Building the strongSwan VPN Client for Android
The App consists of a Java part, the native strongSwan libraries (
libcharon, etc.) and the
libandroidbridge library to glue these two parts
together. The Java part and the libraries communicate by means of the Java Native
Interface (JNI). Since the App has no access to the IPsec stack provided by the
Linux kernel, a userland IPsec implementation is provided by the
The code for the App can be found in the
src/frontends/android directory of the strongSwan
To build the app the Android SDK and NDK are required. The steps needed to set up a build environment for Android Apps can be found in the documentation provided by Google, so these won’t be replicated here.
The strongSwan Sources
Since commit 1bd213db79 of the strongSwan repository and version 1.6.0 of the app, the default is to use the strongSwan sources of the current Git tree.
They have to be prepared properly first, otherwise the build will fail. In the root
of the strongSwan sources run the following to create the required files. Building
from the Git repository like this has some external dependencies, see
HACKING for details.
./autogen.sh && ./configure && make dist
This creates several pre-built source files, the tarball that is also created can be deleted afterwards.
It is also possible to use the sources from a different directory (e.g. an extracted
tarball, which already contains the required files) by setting
The openssl Directory
libstrongswan library depends on an Android module called
libcrypto_static that provides OpenSSL’s
libcrypto and header files.
To simplify this, we ship a script since commit 7e5c4bbb32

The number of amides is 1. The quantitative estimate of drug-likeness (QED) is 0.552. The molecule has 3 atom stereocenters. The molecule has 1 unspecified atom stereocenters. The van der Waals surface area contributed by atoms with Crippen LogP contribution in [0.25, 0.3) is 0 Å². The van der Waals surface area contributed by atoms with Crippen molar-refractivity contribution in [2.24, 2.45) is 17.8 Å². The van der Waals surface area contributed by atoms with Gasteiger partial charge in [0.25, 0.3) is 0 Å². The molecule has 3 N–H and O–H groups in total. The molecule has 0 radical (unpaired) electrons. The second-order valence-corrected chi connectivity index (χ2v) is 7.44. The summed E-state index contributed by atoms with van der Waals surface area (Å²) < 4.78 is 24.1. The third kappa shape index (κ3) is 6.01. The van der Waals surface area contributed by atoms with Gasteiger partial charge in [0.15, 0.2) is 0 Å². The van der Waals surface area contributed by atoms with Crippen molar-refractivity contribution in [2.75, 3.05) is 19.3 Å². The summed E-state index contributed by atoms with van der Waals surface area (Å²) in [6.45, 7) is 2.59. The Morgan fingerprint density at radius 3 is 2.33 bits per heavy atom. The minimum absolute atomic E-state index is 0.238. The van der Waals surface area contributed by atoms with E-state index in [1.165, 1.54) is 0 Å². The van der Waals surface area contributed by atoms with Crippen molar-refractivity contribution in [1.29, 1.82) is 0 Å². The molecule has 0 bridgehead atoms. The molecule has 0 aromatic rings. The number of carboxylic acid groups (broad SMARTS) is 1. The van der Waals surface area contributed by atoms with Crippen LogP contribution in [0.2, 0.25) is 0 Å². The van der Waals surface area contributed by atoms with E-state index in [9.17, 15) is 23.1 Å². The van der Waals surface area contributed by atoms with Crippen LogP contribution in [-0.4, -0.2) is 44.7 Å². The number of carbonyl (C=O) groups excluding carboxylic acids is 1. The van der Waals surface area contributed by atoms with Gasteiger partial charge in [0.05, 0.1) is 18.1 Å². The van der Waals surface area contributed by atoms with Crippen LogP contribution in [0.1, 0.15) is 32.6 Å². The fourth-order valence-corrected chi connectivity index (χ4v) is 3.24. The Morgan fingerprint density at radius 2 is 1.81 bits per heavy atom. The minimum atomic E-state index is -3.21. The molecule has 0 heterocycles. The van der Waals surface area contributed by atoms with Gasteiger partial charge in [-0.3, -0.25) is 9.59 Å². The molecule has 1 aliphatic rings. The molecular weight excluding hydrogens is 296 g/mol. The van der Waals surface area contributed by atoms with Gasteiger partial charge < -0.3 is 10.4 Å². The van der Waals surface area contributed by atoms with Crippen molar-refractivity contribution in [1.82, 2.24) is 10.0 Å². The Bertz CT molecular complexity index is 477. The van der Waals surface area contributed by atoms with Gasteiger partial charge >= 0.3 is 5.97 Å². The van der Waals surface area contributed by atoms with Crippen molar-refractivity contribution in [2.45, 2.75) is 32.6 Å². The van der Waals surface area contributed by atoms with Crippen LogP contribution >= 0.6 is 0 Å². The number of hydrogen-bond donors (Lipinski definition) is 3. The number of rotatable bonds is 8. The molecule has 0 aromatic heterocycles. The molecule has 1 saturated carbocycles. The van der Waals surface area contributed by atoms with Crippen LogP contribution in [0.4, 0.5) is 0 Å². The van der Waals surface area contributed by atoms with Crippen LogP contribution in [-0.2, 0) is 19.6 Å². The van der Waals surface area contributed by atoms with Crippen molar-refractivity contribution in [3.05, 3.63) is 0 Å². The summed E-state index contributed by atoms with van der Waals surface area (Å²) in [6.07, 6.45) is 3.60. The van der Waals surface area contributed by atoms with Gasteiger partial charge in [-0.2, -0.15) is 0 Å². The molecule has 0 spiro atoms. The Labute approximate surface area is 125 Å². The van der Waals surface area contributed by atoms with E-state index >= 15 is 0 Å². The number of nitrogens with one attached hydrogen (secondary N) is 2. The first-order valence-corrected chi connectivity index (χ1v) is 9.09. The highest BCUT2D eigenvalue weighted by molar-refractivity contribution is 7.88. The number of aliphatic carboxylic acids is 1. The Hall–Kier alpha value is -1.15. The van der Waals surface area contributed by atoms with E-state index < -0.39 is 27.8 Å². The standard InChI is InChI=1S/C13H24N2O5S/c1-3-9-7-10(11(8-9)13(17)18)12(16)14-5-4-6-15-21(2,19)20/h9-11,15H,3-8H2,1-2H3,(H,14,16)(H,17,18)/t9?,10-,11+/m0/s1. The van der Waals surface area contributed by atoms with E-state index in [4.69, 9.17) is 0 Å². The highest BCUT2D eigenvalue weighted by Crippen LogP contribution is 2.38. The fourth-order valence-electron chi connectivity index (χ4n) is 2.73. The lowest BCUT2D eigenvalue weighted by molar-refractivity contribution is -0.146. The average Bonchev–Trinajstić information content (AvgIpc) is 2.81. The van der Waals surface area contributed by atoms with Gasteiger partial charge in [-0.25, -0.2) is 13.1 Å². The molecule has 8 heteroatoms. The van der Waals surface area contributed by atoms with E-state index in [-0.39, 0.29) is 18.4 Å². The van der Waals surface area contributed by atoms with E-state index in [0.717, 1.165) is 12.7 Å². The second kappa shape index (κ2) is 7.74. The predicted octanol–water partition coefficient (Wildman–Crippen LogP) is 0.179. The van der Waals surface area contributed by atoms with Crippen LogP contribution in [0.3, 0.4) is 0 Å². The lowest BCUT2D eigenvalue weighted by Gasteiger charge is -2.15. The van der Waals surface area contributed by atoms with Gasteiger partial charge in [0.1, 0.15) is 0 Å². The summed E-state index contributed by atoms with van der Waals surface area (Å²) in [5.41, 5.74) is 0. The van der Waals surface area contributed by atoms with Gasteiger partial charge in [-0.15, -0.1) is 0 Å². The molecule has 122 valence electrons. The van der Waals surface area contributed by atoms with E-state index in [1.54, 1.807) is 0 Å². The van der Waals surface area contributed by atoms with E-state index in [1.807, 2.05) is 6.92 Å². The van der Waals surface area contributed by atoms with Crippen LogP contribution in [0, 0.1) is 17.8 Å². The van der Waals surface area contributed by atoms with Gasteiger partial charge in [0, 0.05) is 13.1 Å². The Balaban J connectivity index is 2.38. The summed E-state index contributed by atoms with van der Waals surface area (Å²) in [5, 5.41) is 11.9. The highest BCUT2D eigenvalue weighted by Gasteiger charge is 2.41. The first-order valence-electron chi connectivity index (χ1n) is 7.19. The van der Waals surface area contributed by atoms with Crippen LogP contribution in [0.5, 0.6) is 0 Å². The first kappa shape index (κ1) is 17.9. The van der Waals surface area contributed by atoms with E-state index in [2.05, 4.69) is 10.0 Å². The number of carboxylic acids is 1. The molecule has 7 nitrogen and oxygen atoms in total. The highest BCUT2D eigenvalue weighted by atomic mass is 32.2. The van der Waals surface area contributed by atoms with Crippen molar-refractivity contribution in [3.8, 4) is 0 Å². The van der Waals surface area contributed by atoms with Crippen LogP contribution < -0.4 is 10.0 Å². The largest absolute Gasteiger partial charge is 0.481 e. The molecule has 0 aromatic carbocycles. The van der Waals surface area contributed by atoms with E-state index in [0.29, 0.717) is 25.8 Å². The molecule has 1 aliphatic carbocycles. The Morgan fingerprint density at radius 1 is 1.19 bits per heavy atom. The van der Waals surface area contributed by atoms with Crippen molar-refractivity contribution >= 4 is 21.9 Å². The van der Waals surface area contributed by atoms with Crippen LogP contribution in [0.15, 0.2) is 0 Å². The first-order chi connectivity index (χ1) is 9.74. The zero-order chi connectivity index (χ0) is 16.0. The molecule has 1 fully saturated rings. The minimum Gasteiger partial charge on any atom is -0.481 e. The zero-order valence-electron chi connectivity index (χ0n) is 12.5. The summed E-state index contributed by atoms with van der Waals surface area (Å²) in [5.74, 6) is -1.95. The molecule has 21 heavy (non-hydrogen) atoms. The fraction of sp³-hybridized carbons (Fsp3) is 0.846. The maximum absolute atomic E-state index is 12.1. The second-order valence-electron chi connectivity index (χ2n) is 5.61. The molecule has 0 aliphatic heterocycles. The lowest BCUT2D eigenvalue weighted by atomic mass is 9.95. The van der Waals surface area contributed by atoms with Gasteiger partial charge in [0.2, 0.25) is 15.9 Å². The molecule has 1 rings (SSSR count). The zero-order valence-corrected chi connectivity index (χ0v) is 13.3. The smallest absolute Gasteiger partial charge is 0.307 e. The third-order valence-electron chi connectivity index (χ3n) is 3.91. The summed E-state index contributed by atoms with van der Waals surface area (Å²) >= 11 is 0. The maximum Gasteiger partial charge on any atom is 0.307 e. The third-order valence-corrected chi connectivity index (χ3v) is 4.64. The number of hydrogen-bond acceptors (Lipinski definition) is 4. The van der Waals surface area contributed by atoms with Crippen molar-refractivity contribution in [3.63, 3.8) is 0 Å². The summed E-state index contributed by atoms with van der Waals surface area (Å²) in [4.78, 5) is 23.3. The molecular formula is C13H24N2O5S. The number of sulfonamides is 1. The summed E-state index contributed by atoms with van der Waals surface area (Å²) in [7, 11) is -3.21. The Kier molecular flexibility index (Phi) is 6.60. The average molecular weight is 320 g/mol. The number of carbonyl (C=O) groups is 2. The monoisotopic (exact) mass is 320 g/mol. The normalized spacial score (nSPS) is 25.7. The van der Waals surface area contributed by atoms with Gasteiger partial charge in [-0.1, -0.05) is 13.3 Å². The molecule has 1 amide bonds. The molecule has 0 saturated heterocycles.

that statically builds
libcrypto for all ABIs supported by the NDK and puts
them, the headers and an appropriate
Android.mk file in the
directory (if this directory already exists, e.g. if it contains the BoringSSL
sources we used previously, make sure to delete it first).
The script expects the path to the Android NDK in the
environment variable. For standalone NDKs that will be something like
/path/to/android-ndk-<ver>, and for side-by-side NDKs something like
/path/to/android-sdk/ndk/<ver>. The path to the OpenSSL source tree is
expected in the
OPENSSL_SRC environment variable (works with OpenSSL 1.1.1
and OpenSSL 3). For instance, it may be invoked like this:
ANDROID_NDK_ROOT=~/android-ndk-<ver> \ OPENSSL_SRC=~/openssl-<ver> \ src/frontends/android/openssl/build.sh
By default, the script uses Docker to compile the library. However, if the
necessary build dependencies (
perl) are installed on the
host, this can be disabled by defining the
NO_DOCKER environment variable.
The dependency on
jq may furthermore be avoided by manually defining a
space-separated list of target ABIs via
ABIS environment variable.
Building the App
src/frontends/android directory can directly be opened
as an existing project in Android Studio. The initial build will fail if the NDK
directory is not known. In that case set it via
File → Project Structure… or
ndk.dir=/path/to/ndk). Afterwards the build
should complete successfully.
./gradlew build is also possible.